HOUSTON, (October XX, 2023) —Diakonos Oncology Corporation (“Diakonos”), a clinical stage immuno-oncology company, announced today that the U.S. Food and Drug Administration (FDA) has granted Fast Track designation for the Company’s unique dendritic cell vaccine, DOC1021. The designation was based on positive preliminary safety and efficacy data from a Phase 1 clinical trial enrolling patients with glioblastoma multiforme (GBM).

FDA Fast Track designation is intended to speed development and review of drugs that show early clinical promise in treating severe or life-threatening conditions. This pivotal designation can help propel Diakonos closer to delivering DOC1021 to GBM patients, of which only 7% survive more than five years.

“The FDA’s decision acknowledges the potential of this new treatment approach for a very challenging disease,” said Mike Wicks, Chief Executive Officer of Diakonos, “Our protocol represents a first for cancer immunotherapy and could be viable for many types of cancers beyond GBM.”

Developed at the Texas Medical Center in Houston, DOC1021 represents a novel approach to fighting cancer that harnesses the body’s natural anti-viral immune response.  By mimicking a viral infection with the patient’s cancer markers, DOC1021 leverages the body’s innate ability to detect and eliminate infected cells.

At the core of DOC1021 is Diakonos’ proprietary “double-loading” technique, which stimulates a previously undiscovered pathway for viral recognition and response. Using a patient’s dendritic cells, a type of white blood cell that detects threats, the unique cancer markers are loaded both internally and externally into the immune cells, which would simultaneously occur in a viral infection. Once the patient’s individualized treatment is prepared, it is administered through three precise injections targeting the deep cervical lymph node chains. This approach results in immune responses that directly target the central nervous system.

This revolutionary approach has shown remarkable outcomes, as the earliest patients have all exceeded survival expectations. DOC1021 also maintains an impressive safety profile. As the treatment enters the final stages of the clinical trial, no serious adverse events have been linked to it. In addition, without the need of genetic modification or artificial stimulation, DOC1021 further stands apart from other cancer immunotherapies.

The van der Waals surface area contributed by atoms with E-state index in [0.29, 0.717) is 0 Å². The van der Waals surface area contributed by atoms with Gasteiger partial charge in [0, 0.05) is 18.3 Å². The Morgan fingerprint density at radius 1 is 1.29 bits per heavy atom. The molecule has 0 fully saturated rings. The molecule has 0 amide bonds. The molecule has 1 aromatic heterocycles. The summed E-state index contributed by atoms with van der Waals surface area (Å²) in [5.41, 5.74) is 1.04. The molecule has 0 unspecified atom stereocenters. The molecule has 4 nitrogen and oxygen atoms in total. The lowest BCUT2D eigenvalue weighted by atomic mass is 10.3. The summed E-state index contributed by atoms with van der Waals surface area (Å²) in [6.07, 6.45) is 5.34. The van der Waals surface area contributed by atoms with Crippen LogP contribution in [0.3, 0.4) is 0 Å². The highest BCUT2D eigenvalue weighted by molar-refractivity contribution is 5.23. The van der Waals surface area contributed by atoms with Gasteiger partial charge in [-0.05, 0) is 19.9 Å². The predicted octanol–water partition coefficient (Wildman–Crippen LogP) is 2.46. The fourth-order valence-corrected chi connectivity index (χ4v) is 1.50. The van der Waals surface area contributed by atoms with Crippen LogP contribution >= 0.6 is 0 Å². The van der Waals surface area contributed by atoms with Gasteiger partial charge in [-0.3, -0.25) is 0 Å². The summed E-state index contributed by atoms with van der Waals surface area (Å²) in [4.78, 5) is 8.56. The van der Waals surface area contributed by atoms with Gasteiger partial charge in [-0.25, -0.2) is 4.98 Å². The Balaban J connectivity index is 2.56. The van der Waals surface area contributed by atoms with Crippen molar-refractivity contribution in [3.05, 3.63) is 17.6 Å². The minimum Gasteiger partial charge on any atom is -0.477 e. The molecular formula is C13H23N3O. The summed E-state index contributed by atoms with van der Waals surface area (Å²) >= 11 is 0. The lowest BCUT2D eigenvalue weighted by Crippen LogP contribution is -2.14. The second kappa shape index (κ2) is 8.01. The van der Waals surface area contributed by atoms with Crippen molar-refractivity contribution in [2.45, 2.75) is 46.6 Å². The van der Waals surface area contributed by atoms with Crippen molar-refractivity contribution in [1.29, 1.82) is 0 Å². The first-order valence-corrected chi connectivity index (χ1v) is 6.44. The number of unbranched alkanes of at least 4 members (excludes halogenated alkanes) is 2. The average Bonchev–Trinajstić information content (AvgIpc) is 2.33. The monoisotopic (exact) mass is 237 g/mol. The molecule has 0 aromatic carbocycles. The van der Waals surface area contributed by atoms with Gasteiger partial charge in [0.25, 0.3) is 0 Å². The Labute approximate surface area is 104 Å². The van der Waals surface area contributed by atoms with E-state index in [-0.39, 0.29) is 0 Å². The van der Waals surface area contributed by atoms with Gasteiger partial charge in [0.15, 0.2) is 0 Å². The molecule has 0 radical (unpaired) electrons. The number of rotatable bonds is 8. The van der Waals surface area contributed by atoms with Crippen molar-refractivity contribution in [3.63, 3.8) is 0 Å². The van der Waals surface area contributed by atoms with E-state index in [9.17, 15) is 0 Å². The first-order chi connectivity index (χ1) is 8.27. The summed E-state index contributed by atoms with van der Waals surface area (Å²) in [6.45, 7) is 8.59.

“Because Phase I clinical trials are generally not statistically powered to demonstrate efficacy, detection of a statistically significant efficacy signal is very promising,” said William Decker, Associate Professor of Immunology at Baylor College of Medicine and inventor of the DOC1021 technology.

Dr. Joseph Georges, FDA Sponsor-Investigator of the DOC1021 phase 1 clinical trial and Assistant Professor of Neurosurgery at the University of Arizona College of Medicine-Phoenix, said, “Historically, glioblastoma outcomes have been notoriously challenging to improve upon. From a clinical and scientific standpoint, the results we are observing with DOC1021 are encouraging. The vaccine’s mechanism of action and its unique route of administration showcase the potential of harnessing the body’s immune system to combat glioblastoma.”

The Phase 1 open-label trial of DOC1021 (NCT04552886) is underway at the MD Anderson Cancer Center at Cooper University Health Care in Camden, NJ, and at the University of Texas Health Science Center in Houston. The trial is expected to complete this year.

GBM is the most common and lethal malignant brain tumor with an annual incidence of 3.19 per 100,000 persons in the U.S. About 61% of patients have the unmethylated subtype, which has demonstrated median survival of 15 months compared to 21.7 months for methylated GBM patients when treated with the standard of care.T04552886)